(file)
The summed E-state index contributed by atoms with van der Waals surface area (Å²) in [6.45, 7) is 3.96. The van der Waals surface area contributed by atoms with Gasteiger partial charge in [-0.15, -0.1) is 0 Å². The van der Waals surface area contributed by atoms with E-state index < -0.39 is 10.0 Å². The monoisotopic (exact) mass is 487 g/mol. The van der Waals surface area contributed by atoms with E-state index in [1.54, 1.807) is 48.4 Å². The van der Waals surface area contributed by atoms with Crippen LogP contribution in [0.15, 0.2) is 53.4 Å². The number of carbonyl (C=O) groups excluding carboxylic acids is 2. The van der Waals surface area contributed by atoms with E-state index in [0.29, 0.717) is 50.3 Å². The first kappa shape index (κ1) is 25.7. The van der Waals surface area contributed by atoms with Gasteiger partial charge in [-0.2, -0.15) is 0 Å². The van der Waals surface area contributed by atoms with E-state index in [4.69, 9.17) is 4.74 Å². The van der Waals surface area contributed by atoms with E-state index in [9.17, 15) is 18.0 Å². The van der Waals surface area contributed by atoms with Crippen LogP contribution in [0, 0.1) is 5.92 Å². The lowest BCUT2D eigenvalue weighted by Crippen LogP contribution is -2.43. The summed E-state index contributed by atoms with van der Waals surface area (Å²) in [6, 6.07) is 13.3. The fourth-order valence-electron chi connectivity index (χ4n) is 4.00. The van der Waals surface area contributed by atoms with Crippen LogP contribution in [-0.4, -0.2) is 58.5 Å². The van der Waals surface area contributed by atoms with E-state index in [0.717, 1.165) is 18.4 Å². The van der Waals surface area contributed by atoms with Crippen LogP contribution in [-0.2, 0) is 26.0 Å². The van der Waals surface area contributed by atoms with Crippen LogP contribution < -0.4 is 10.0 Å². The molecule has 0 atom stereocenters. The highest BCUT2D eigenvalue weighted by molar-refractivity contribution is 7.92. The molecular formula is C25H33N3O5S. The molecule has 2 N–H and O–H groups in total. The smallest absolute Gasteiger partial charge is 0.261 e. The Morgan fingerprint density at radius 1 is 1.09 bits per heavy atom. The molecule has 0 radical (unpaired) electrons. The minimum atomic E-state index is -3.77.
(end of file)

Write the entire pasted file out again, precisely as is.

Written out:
The summed E-state index contributed by atoms with van der Waals surface area (Å²) in [6.45, 7) is 3.96. The van der Waals surface area contributed by atoms with Gasteiger partial charge in [-0.15, -0.1) is 0 Å². The van der Waals surface area contributed by atoms with E-state index < -0.39 is 10.0 Å². The monoisotopic (exact) mass is 487 g/mol. The van der Waals surface area contributed by atoms with E-state index in [1.54, 1.807) is 48.4 Å². The van der Waals surface area contributed by atoms with Crippen LogP contribution in [0.15, 0.2) is 53.4 Å². The number of carbonyl (C=O) groups excluding carboxylic acids is 2. The van der Waals surface area contributed by atoms with E-state index in [0.29, 0.717) is 50.3 Å². The first kappa shape index (κ1) is 25.7. The van der Waals surface area contributed by atoms with Gasteiger partial charge in [-0.2, -0.15) is 0 Å². The van der Waals surface area contributed by atoms with E-state index in [4.69, 9.17) is 4.74 Å². The van der Waals surface area contributed by atoms with E-state index in [9.17, 15) is 18.0 Å². The van der Waals surface area contributed by atoms with Crippen LogP contribution in [0, 0.1) is 5.92 Å². The lowest BCUT2D eigenvalue weighted by Crippen LogP contribution is -2.43. The summed E-state index contributed by atoms with van der Waals surface area (Å²) in [6, 6.07) is 13.3. The fourth-order valence-electron chi connectivity index (χ4n) is 4.00. The van der Waals surface area contributed by atoms with Crippen LogP contribution in [-0.4, -0.2) is 58.5 Å². The van der Waals surface area contributed by atoms with E-state index in [0.717, 1.165) is 18.4 Å². The van der Waals surface area contributed by atoms with Crippen LogP contribution in [-0.2, 0) is 26.0 Å². The van der Waals surface area contributed by atoms with Crippen LogP contribution < -0.4 is 10.0 Å². The molecule has 0 atom stereocenters. The highest BCUT2D eigenvalue weighted by molar-refractivity contribution is 7.92. The molecular formula is C25H33N3O5S. The molecule has 2 N–H and O–H groups in total. The smallest absolute Gasteiger partial charge is 0.261 e. The Morgan fingerprint density at radius 1 is 1.09 bits per heavy atom. The molecule has 0 radical (unpaired) electrons. The minimum atomic E-state index is -3.77.